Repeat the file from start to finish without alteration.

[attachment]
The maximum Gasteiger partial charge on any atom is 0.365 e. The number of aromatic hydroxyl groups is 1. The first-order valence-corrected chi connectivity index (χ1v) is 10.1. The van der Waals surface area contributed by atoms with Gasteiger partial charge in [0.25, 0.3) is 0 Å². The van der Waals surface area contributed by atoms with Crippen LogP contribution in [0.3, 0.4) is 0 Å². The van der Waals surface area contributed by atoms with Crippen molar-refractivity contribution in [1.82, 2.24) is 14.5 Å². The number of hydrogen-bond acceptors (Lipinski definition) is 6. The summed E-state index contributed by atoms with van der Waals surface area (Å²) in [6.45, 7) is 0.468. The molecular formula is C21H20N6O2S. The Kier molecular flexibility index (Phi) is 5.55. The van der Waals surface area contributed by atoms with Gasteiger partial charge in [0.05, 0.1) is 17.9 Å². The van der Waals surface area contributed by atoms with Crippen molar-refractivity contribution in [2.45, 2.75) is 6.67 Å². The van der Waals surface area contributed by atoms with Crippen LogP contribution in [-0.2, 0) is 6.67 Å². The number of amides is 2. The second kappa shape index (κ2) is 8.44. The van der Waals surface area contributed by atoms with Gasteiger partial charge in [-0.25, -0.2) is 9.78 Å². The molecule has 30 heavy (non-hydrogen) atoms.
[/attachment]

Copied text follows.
The maximum Gasteiger partial charge on any atom is 0.365 e. The number of aromatic hydroxyl groups is 1. The first-order valence-corrected chi connectivity index (χ1v) is 10.1. The van der Waals surface area contributed by atoms with Gasteiger partial charge in [0.25, 0.3) is 0 Å². The van der Waals surface area contributed by atoms with Crippen LogP contribution in [0.3, 0.4) is 0 Å². The van der Waals surface area contributed by atoms with Crippen molar-refractivity contribution in [1.82, 2.24) is 14.5 Å². The number of hydrogen-bond acceptors (Lipinski definition) is 6. The summed E-state index contributed by atoms with van der Waals surface area (Å²) in [6.45, 7) is 0.468. The molecular formula is C21H20N6O2S. The Kier molecular flexibility index (Phi) is 5.55. The van der Waals surface area contributed by atoms with Gasteiger partial charge in [0.05, 0.1) is 17.9 Å². The van der Waals surface area contributed by atoms with Crippen molar-refractivity contribution in [2.45, 2.75) is 6.67 Å². The van der Waals surface area contributed by atoms with Crippen LogP contribution in [-0.2, 0) is 6.67 Å². The number of amides is 2. The second kappa shape index (κ2) is 8.44. The van der Waals surface area contributed by atoms with Gasteiger partial charge in [-0.25, -0.2) is 9.78 Å². The molecule has 30 heavy (non-hydrogen) atoms.